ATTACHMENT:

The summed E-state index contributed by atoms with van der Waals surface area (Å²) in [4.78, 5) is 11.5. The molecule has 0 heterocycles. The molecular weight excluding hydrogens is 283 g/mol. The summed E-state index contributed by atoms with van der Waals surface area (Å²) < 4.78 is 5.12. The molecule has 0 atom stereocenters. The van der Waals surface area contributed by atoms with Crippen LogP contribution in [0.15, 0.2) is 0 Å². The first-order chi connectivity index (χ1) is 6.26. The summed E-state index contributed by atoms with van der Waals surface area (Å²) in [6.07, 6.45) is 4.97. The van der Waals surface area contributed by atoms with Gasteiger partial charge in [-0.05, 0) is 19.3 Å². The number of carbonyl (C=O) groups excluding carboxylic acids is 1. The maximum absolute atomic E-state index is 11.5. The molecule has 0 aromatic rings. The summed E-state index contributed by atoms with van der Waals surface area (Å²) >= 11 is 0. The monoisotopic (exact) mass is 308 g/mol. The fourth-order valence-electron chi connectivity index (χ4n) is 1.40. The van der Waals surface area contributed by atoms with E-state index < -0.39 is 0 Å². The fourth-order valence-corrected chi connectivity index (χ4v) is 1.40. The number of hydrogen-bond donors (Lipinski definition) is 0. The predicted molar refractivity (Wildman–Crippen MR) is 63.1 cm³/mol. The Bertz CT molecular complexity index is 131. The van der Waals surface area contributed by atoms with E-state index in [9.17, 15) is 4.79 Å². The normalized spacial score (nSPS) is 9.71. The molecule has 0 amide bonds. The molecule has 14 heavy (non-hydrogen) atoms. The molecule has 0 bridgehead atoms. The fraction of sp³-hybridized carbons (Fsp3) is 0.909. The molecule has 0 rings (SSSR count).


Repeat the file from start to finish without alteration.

The summed E-state index contributed by atoms with van der Waals surface area (Å²) in [4.78, 5) is 11.5. The molecule has 0 heterocycles. The molecular weight excluding hydrogens is 283 g/mol. The summed E-state index contributed by atoms with van der Waals surface area (Å²) < 4.78 is 5.12. The molecule has 0 atom stereocenters. The van der Waals surface area contributed by atoms with Crippen LogP contribution in [0.15, 0.2) is 0 Å². The first-order chi connectivity index (χ1) is 6.26. The summed E-state index contributed by atoms with van der Waals surface area (Å²) in [6.07, 6.45) is 4.97. The van der Waals surface area contributed by atoms with Gasteiger partial charge in [-0.05, 0) is 19.3 Å². The number of carbonyl (C=O) groups excluding carboxylic acids is 1. The maximum absolute atomic E-state index is 11.5. The molecule has 0 aromatic rings. The summed E-state index contributed by atoms with van der Waals surface area (Å²) >= 11 is 0. The monoisotopic (exact) mass is 308 g/mol. The fourth-order valence-electron chi connectivity index (χ4n) is 1.40. The van der Waals surface area contributed by atoms with E-state index < -0.39 is 0 Å². The fourth-order valence-corrected chi connectivity index (χ4v) is 1.40. The number of hydrogen-bond donors (Lipinski definition) is 0. The predicted molar refractivity (Wildman–Crippen MR) is 63.1 cm³/mol. The Bertz CT molecular complexity index is 131. The van der Waals surface area contributed by atoms with E-state index in [9.17, 15) is 4.79 Å². The normalized spacial score (nSPS) is 9.71. The molecule has 0 amide bonds. The molecule has 14 heavy (non-hydrogen) atoms. The molecule has 0 bridgehead atoms. The fraction of sp³-hybridized carbons (Fsp3) is 0.909. The molecule has 0 rings (SSSR count).